China Prepares Sale of $2 Billion in U.S.-Dollar Bonds
By Manju Dalal and Carolyn Cui
China is laying the groundwork for its first sale of U.S.-dollar sovereign bonds in more than a decade, a move toward expanding its ties with global investors as its economy improves.
The government is preparing to sell $2 billion in bonds this month, and investment banks are pitching for a role in the deal, according to bankers in Hong Kong.
While the planned sale isn't large and is mostly symbolic, it would be China's biggest-ever U.S.-dollar bond sale and its first since October 2004, when the country raised a total of about $1.7 billion from selling dollar- and euro-denominated bonds that matured in five and 10 years.
China's Ministry of Finance didn't immediately respond to requests for comment.
China has about $200 million in outstanding U.S.-dollar sovereign-debt issues that it is scheduled to pay off in 2027 and 2096, and those bonds yield about 3.3% and 4% respectively, according to research firm CreditSights. The country issued several global bonds in the 1990s, including a 100-year $100 million bond in 1996 with a 9% coupon.
But the government has been largely absent from the market since 2004, as officials were coping with a continuous influx of "hot money"--sudden rushes of investment flows--and a rapid buildup of foreign reserves.
The bond sale is coming as the cost of insuring Chinese government debt against default in recent months has fallen to its lowest level in two years, according to data from IHS Markit. It costs $58,000 annually to protect $10 million of Chinese debt from default over five years, versus $100,000 in September 2015. Some investors use these so-called credit default swaps to hedge their holdings of Chinese debt investments. Falling costs of protection indicate lower investor anxiety about the possibility of a financial crisis developing in China.
CreditSights said in a note last week that the new Chinese sovereign bonds could be priced to yield 0.5 percentage point over comparable Treasury securities. The five-year Treasury note recently yielded 1.747% while the 10-year Treasury was yielding 2.171%.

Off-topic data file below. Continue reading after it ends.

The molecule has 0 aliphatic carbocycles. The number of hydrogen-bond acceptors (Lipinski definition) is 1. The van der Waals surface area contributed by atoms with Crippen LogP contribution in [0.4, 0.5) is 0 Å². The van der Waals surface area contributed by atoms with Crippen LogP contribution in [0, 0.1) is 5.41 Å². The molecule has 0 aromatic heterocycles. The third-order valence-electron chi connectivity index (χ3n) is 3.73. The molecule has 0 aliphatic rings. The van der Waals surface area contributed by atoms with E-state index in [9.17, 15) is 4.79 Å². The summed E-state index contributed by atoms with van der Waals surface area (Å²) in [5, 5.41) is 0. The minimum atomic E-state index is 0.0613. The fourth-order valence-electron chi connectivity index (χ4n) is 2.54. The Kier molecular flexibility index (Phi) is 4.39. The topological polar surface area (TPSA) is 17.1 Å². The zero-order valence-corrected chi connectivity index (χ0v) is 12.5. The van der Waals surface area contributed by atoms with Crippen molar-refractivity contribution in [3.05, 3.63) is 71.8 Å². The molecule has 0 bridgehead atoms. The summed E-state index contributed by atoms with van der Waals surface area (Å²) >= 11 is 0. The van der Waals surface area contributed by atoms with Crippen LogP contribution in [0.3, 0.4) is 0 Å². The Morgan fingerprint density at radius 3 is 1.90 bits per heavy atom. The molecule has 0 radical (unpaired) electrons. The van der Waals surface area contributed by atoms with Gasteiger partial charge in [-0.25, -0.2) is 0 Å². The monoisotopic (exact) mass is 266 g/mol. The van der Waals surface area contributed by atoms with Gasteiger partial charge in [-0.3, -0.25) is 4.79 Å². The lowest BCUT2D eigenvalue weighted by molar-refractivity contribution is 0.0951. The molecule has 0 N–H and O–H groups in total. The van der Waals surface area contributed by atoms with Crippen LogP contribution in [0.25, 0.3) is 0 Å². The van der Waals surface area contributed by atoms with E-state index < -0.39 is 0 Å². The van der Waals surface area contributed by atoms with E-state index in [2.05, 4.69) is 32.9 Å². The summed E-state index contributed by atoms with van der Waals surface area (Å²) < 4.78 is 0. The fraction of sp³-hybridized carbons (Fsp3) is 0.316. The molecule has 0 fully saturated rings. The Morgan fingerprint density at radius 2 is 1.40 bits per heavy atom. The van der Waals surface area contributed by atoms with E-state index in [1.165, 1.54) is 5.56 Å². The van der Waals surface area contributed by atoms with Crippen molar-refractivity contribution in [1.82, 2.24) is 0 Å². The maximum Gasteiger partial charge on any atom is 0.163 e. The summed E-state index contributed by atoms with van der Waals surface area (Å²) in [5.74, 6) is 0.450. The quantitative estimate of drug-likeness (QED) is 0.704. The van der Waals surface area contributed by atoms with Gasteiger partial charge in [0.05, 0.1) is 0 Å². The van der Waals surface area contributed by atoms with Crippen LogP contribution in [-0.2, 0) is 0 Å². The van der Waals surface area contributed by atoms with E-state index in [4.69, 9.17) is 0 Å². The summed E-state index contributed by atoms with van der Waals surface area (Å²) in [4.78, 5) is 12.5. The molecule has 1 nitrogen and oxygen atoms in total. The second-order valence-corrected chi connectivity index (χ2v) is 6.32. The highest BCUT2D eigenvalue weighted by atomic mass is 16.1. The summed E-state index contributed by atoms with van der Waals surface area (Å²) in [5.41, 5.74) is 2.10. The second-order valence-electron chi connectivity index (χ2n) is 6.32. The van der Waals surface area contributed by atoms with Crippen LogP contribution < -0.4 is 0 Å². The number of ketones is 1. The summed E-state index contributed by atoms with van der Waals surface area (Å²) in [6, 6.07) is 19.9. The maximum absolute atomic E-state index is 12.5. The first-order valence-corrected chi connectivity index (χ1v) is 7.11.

Most buyers of the new U.S.-dollar bonds are expected to be Chinese investors and financial institutions, say analysts and bankers. Overseas investor demand for Chinese debt has been generally lackluster, despite stepped-up efforts by Beijing to attract foreign buyers to its bond market. Concerns over the value of China's currency and the country's overall debt burden have kept many foreign investors on the sidelines.
Still, a successful sovereign-bond sale could signal investor confidence in China's economic growth and its creditworthiness. The deal is likely to hit the market ahead of China's Communist party Congress, which next month will chart the path of the country's leadership.
Plans for the sale have been in the works for some time.
In June, shortly after Moody's Investors Service downgraded China's sovereign rating by a notch to A1 from Aa3 citing concerns about rising debt and slowing economic growth, China's Ministry of Finance announced plans to sell $2 billion in bonds in the second half of this year.
The coming offering would be a first step toward building a liquid benchmark yield curve that could eventually help lower the cost of funding for Chinese companies, including state-owned enterprises, banks and private corporations.
"In an environment where assessments of China's debt issues have been pretty adverse, the result might be quite positive for them and, by extension, for the valuation of Chinese assets," said Edmund Harriss, a London-based portfolio manager of the Guinness Atkinson Renminbi Yuan and Bond Fund.
In the offshore market, Chinese companies and local governments are active borrowers, raising a total of $379.7 billion year to date through bond issues, according to Dealogic. In 2016, they raised $855.1 billion. Chinese bonds delivered a 4.93% return for the first eight months, making them a laggard in emerging markets this year.
Yifan Xie and Shen Hong contributed to this article.
Write to Carolyn Cui at [email protected]